Thursday, May 7, 2009

Diver and Drivers

Rolling thunderstorm (Cumulonimbus arcus)Image via Wikipedia

Diver doesn't like change. Nobody with autism does.
Even Jerry, Diver's school bus driver (Bless him) knows this. After telling me he was leaving for his summer job in a week, Jerry let Diver know. We processed this with Diver, as did his teacher. And Monday morning, Diver waited anxiously to meet his new driver.
Only to be met by a new vehicle and 2 new drivers.

*!* Diver's emergency light flashed. *!* He couldn't get on the bus. And felt terrible about it.

I drove him to school. That afternoon, he came home in yet another vehicle driven by two different drivers during a thunderstorm. (Any thunderstorm sends Diver to the crawl space under the stairs, where he spent the evening.)

When he came out, he said he needed to rock and to talk. "Will you be my shrink, Mom?" he asked. Diver told me how much he liked Jerry; how steady and dependable Jerry was; and, that he was surprised at how much he was missing him. "Maybe I could have coped with a new driver," Diver continued, "But two new drivers? A different bus? A change in the route? And then two more drivers in the evening? And one of them, Mom, is so old, I don't trust him."

"I hate myself."

This is where Anonymom got really concerned. Diver continued, "I need to see Cindy" (his real therapist).
Bless her. She had an opening the next day, and found him "stressed and fragile".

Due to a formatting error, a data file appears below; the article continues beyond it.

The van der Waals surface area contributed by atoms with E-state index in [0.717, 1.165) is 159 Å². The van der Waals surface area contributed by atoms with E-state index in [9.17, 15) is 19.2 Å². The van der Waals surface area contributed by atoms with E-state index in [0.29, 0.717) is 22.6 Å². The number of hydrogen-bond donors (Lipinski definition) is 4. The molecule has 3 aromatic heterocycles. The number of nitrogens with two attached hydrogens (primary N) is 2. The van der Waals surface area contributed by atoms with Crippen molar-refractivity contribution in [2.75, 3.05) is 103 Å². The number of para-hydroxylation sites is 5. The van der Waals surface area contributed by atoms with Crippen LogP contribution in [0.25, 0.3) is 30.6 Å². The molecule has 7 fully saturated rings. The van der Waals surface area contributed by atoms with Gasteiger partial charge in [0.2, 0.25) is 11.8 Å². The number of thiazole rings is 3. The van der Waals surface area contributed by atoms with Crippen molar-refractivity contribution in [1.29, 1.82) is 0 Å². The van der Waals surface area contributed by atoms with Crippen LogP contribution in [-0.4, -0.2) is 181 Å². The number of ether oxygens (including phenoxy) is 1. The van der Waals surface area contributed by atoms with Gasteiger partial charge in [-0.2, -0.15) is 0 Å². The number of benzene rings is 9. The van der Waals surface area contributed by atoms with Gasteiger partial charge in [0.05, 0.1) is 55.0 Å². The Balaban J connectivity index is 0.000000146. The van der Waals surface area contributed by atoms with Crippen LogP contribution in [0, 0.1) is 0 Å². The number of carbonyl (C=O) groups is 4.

Last night again, Diver repeated, "I hate myself" And this morning, when he could not get on the bus again, "I hate myself."
Diver is disappointed in himself, and unforgiving. He's made such huge strides this year, approaching something resembling neurotypical. I wonder if part of his disappointment is that he is behaving like his lower-functioning classmates, who he regularly criticizes.

I'm thinking humility and compassion may be part of his lessons for the week.
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  1. Diver sounds so frustrated, poor guy. I hope his new routine becomes "routine" to him soon.

  2. Funny, this week when it was time for Rhema to go to school, a blue bus pulled up instead of her usual white bus and it threw me. The bus driver and aid were the same and we had a whole discussion about how we didn't like the new bus and we could only imagine how it must affect ASD kids. That afternoon Rhema came home in a different, different bus and a different driver. Sheesh!

    I hope that he will learn more humility and compassion as a result of this, but I also pray that he will stop being so hard on himself and understand that we all struggle with change, even "little" ones.

  3. Anonymom, I just want to give Diver a big virtual hug and remind him that dealing with change is especially hard for kids on the spectrum, and that means he needs to be extra-gentle on himself when a change occurs. Telling himself, "This is hard, but I can handle it" goes a lot farther than "I hate myself."